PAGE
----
The Fertility Conversation: Your Questions Have Been Answered - The Gloss Magazine
7 days ago

The Fertility Conversation: Your Questions Have Been Answered

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Hundreds of women put questions about their fertility to Dr Hans Arce of ReproMed. Here’s what he said …

ReproMed, Ireland’s leading IVF provider, recently launched an awareness campaign entitled #letstalkfertility, aimed at women in their 20s and early 30s. The #letstalkfertility campaign seeks to open up the narrative around reproductive health so it is discussed in a more positive and meaningful way. The campaign also seeks to educate and empower women and afford them the opportunities to take their fertility health and reproductive future into their own hands.

Through open forums, such as the platform offered by ReproMed Campaign Ambassador, nurse and social media personality Terrie McEvoy, the focus is on changing people’s perceptions towards reproductive health and giving women the information and advice they may need to take control of their fertility.

As part of the campaign, Terrie, ReproMed and readers of thegloss.ie put a call out asking for women to send in any questions they would like answered by Dr Hans Arce, Medical Director of ReproMed for an IGTV on Terrie’s Instagram account. There was an enormous response to this call out which shows that there is a huge appetite to understand more about fertility.

Terrie McEvoy, ReproMed campaign ambassador and nurse

Here are some of the key questions from Terrie answered by Dr Hans:

What can you do a year ahead of starting to try for a baby? A year ahead, just focus on general health and a good diet. Eat well and exercise within reason and stop smoking! It’s not necessary to cut out alcohol as much as people say, as long as you keep within the approved recommendations. But, fertility is a normal human function, try not to put too much pressure on yourself in preparation.

How do you lower your stress levels if all you can think about is getting pregnant? Stress does not affect things as much as people think and it’s important to get that message across. However, what is true is that stressed-out couples have less sex and getting pregnant without having sex tends to be harder! So, what I would recommend is just to forget all of that, all of those extra pressures people are putting on you. Just normalise sexuality, normalise fertility and just keep on trying. There’s no need to focus on when you’re ovulating to have sex, just have regular sex twice, three times a week. If you want more, even better!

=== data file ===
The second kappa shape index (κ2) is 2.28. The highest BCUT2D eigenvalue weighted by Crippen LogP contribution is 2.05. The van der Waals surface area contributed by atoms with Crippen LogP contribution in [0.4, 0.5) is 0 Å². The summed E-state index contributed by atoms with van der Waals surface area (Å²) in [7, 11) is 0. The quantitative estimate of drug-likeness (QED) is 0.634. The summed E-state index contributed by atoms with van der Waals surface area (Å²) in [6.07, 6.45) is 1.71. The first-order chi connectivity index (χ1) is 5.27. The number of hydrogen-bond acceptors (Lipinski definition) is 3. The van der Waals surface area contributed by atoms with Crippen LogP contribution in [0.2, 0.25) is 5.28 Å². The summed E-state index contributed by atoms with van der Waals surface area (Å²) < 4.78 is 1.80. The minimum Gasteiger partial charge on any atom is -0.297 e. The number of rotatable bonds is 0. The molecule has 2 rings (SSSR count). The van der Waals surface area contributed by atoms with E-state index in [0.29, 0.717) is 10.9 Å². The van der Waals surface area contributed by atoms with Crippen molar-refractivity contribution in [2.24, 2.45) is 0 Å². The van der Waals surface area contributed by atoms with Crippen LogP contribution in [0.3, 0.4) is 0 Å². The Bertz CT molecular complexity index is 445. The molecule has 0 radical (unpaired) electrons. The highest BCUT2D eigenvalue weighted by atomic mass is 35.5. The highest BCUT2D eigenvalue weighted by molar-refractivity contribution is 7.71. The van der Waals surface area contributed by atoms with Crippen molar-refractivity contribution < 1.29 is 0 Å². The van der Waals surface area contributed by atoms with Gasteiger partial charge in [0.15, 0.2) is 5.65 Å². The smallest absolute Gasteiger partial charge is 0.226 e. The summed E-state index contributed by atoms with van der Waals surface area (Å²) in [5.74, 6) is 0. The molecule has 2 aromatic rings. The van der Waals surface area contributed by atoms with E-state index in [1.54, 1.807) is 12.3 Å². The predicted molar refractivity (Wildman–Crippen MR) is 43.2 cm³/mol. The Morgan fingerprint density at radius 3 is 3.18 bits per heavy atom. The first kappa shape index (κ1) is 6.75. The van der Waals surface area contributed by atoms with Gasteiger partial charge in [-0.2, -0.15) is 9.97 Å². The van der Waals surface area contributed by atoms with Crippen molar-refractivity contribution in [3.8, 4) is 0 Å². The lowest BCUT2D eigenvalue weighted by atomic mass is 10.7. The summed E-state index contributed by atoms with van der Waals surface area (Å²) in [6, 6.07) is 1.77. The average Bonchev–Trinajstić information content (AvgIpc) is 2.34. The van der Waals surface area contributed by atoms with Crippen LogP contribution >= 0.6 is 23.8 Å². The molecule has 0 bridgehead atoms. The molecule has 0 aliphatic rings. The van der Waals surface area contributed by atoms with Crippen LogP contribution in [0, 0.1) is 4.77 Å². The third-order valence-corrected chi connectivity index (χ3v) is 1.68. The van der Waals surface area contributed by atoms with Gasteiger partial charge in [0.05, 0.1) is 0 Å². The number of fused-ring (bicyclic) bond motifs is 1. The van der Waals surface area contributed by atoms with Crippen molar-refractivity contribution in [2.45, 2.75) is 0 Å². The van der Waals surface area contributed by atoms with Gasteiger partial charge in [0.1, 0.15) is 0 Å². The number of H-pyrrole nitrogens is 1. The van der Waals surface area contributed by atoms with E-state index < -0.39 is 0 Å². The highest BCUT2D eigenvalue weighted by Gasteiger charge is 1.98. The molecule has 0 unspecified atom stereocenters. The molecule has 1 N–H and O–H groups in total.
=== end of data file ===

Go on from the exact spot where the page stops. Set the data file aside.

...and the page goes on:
When should you seek help with your fertility? If you’re experiencing missed or irregular periods, very painful periods or anything you may be worried about, don’t ignore them: go to your fertility clinic and get tested, if nothing more than to give yourself peace of mind. The recommendation when it comes to actively trying for a baby is if you are under 35 and trying for a year, see a specialist and if you are over 35 and trying for six months, go see a specialist. Fertility is age sensitive and yes, the reason you go to see a specialist earlier is because if there is a need for any action, we might have less time the later you leave it.

Dr Hans Arce, Medical Director ReproMed

How easy is it for both males and females to get their fertility checked? It is quite simple depending on the scenario of course. If it’s a couple that has been trying for a period of time, that means we have an infertile couple. So, I would do a semen analysis and an AMH blood test on the woman to check her ovarian reserve. Depending on whether or not the couple have been trying to get pregnant or not, I would follow with some more tests to understand the situation a bit better.

What is AMH and how is it tested? AMH is a hormone which is produced by the amount of eggs that women produce every month. So, that amount of eggs that women produce every month is very directly associated with the amount of eggs she has remaining. Remember, you are born with whatever amount of eggs you have, you can’t make more of them and they reduce over time. So, this AMH test is a simple blood test which can be done at any stage of your cycle and gives me a measurement of how much time I might have if I need to start fertility treatment.